National Civil Rights Museum President Beverly Robertson said, “Given the proliferation of violence around the world and especially in most urban markets across the country, I believe it is critical to hear the voices of those practitioners of nonviolence. This education session gives youth attending the session an opportunity to learn the practical realities of why this approach is important. It also allows young people to hear from the grandson of Mahatma Gandhi, the father of the nonviolent movement, under whom Dr. Martin Luther King Jr. studied."

For more information about “A Season for Nonviolence” Tour or the City of Chattanooga Department of Education, Arts & Culture contact Melissa Turner 423 425-7826 or

Jazzanooga Events During October

Here are some of the Jazzanooga happenings during October:  Startup Week: Open Dialogues: Defining Inclusion and Diversity As part of Startup Week Chattanooga, the team behind Jazzanooga and Animate MLK will host a workshop led by national consultant, Dr. Linda Wiley on diversity and segregation in Chattanooga's arts, culture and creative communities. This workshop ... (click for more)

Mural Unveiling In East Chattanooga Is Oct. 16

Mark Making will unveil "Pollinators" in East Chattanooga on Friday, Oct. 16, at 5:30 p.m.  The new mural is at Hope for the Inner City, 1800 Roanoke Ave.  "Pollinators" was created by male teens from Hope for the Inner City.  The word "hope" is about believing in better tomorrows that can be pollinated by today's thoughts and actions, said Mark Making officials. ... (click for more)

2 Pedestrians Struck By CSX Train

Chattanooga Police responded on Thursday at 2 p.m. to 900 North Sanctuary Road  to an accident involving a CSX train and two pedestrians. Both victims were transported to a local hospital. Chattanooga Police are working with CSX police on the investigation.   Information will be updated as it becomes available. Chattanooga Police ask anyone with information ... (click for more)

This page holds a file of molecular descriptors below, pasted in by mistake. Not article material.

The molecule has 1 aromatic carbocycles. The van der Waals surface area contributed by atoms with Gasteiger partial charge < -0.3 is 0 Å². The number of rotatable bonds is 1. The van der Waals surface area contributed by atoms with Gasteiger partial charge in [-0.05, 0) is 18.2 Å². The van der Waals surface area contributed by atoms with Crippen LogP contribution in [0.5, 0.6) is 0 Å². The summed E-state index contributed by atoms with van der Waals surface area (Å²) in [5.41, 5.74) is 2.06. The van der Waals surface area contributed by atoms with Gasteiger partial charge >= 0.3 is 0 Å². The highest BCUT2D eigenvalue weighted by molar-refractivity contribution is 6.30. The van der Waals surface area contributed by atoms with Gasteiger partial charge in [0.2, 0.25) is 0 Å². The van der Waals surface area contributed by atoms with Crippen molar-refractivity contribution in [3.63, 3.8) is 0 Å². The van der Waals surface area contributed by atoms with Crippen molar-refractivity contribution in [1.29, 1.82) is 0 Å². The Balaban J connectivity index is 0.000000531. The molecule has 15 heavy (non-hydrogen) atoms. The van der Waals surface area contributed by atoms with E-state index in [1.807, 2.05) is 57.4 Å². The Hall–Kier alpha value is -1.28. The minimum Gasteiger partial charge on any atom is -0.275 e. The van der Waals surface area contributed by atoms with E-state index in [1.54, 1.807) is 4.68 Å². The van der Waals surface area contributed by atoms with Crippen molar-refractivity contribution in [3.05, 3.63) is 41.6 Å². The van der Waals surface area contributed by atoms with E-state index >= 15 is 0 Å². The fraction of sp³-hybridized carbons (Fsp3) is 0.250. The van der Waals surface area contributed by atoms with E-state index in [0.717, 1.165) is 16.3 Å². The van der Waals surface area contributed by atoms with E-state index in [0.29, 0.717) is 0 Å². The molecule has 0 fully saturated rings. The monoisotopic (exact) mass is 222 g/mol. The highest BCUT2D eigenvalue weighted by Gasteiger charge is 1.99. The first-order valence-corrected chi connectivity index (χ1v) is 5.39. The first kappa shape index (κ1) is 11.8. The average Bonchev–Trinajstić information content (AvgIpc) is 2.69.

Volkswagen US President Says Probe On To Find Out Who At VW Authorized "Defeat Devices"; VW Will Not Try To Certify 2016 Diesel Models

Volkswagen US President Michael Horn told a House committee on Wednesday that VW is conducting a thorough investigation to determine how "defeat devices" came to be placed on its emission devices. He said Volkswagen first admitted the massive deception in a meeting with EPA and California regulators on Sept. 3. Mr. Horn also said that Volkswagen will not try to certify 2016 ... (click for more)

Erlanger Settlement Understandable, But Disgusting

Re: Erlanger Reaches Settlement With Former CEO Understandable from a legal liability standpoint but disgusting non the less. Gus Bryan (click for more)

Roy Exum: An Unfortunate Sentence

There was a most unfortunate line in a recent email written to me and, in retrospect, I should not have included it in some examples of the huge response regarding the bicycle lanes now being installed on Broad Street. I’ll admit I misread the line because I feel certain I know what the writer was trying to convey. As a matter of fact, I received enough of an outcry I want to clarify ... (click for more)